Animated wonders in ‘art walk’ on the wild side delayed by Covid
As we begin to take our first tentative steps to break out of lockdown, all kinds of work that has fallen victim to the coronavirus restrictions has now come out of the mothballs.
One of the more intriguing projects is Restless Worlds, a self-defined ‘kinetic sculpture art walk’ that carried over from the 2021 edition of the annual Manipulate Festival of Puppetry, Visual Theater and Animated Film.
The pandemic has had a bad habit of dashing hopes, and so it was with Manipulate’s desire to bring Restless Worlds back to the streets of Scottish cities in January and February. Now, however, like a vaccinated 50-year-old venturing into a beer garden, this diverse set of bustling facilities has been dusted off and placed in front of the public.
The first screening, in the front windows of the Royal Lyceum Theater in Edinburgh (where it has already ended), was more of an exhibition than an “art walk”. However, walks from one work to another are promised for Aberdeen (until May 16) and Glasgow (May 19-24).
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The original idea of the project was to present ‘puppets’, in the broadest definition (i.e. moving objects), in a manner suited to the era of physical distancing imposed by Covid . Kinetic sculptures – as fans of the famous Sharmanka Kinetic Theater well know – are, in essence, puppets without puppeteers.
They move, generally, by their own mechanical will (as with Sharmanka sculptures) or with electronic assistance. In the case of Restless Worlds, they come with soundtracks that play through an app through your smartphone (so be sure to take headphones).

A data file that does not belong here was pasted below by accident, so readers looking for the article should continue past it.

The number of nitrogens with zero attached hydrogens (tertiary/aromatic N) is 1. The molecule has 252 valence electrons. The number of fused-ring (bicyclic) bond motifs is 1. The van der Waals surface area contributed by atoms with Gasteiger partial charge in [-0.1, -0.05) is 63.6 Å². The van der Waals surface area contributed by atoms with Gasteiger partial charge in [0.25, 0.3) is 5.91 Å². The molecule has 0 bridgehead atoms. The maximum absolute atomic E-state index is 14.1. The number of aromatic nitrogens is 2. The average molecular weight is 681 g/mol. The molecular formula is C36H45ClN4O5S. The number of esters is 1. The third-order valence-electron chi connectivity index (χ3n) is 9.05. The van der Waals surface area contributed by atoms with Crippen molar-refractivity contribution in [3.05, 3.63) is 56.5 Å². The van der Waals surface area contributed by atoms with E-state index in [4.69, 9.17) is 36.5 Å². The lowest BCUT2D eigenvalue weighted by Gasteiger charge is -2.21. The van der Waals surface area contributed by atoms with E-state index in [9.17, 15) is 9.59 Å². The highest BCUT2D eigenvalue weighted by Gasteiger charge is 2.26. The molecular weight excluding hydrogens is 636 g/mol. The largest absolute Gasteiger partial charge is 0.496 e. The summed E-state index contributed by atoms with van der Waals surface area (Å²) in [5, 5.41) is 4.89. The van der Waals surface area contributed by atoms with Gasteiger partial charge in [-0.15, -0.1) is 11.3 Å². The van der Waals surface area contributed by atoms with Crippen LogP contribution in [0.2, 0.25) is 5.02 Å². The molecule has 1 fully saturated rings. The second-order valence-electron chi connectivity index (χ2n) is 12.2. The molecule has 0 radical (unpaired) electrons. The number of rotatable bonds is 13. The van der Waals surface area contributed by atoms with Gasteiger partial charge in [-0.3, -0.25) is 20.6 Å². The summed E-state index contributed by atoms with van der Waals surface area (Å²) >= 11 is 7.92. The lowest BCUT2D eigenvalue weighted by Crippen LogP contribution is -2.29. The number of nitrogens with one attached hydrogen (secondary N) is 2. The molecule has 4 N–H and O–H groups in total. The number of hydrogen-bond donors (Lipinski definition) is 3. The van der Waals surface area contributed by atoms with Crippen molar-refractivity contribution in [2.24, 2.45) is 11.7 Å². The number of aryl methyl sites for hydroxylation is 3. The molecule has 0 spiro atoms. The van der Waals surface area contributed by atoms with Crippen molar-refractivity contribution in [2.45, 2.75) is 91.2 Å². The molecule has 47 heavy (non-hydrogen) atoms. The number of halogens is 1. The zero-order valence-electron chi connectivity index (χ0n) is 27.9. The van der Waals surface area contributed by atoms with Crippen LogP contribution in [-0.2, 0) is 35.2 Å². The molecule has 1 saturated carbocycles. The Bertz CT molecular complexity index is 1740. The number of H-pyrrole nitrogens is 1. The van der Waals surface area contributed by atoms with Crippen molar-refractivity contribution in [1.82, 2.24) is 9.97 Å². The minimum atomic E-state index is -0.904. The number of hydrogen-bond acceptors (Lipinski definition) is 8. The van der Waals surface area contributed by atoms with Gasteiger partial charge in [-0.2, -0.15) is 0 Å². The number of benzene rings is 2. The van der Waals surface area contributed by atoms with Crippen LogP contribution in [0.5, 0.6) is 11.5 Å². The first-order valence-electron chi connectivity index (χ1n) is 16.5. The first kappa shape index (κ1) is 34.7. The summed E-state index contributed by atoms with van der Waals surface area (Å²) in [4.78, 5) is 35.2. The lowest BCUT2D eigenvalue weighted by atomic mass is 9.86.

A number of exhibits on display relate directly to the public health crisis. Guy Bishop’s The Diktat Sythesizer is a particularly delightful commentary on pandemic politics.
The titular “synthesizer” is a machine that generates our leaders’ many coronavirus reports using good old-fashioned mechanical power. However, look to the right side of the craft and you will find that a gray humanoid figure is also animated by the wheel. There is nothing he can do but bang his head against the wall.
Jessica Innes’ Mr Holdcroft is a beautifully constructed living room that hosts a charming animated short about the old man in the title. All in all, this is a delightful take on the issue of isolation and loneliness among the elderly, an issue that, like so many other issues, has been exacerbated by the pandemic.
Samuel Watterworth is here. We’re not so much a kinetic sculpture as we are live animation (or maybe distortion). Looking at a large screen, we see ourselves altered as in an electronic mirror room.
Combined with a soundtrack made up of audio from various radio frequencies, the piece is, paradoxically, a fabulously abstract yet precise evocation of the strangeness of locking.
There is subtle humor and humanism in Shona Reppe and Tamlin Wiltshire’s Still Life with Willow Pattern, which is inspired by Kintsugi, the Japanese art of mending things with gold lacquer.
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The only disappointment, the day I visited the work in Edinburgh, was that the most beautiful of the installations visually, Apple Eaters by Sharmanka Kinetic Theater and novelist Heather Parry, did not work.
The piece is constructed, typically from Sharmanka, from a combination of wonderfully expressive human and animal figures, which have been exquisitely carved from wood and various mechanical metal objects.
Not seeing this visual poem about the fragility of the human experience come to life, as if by magic, was almost a metaphor for the false aurora we have endured throughout the pandemic.
For more details on performances and tickets, visit manipulatefestival.org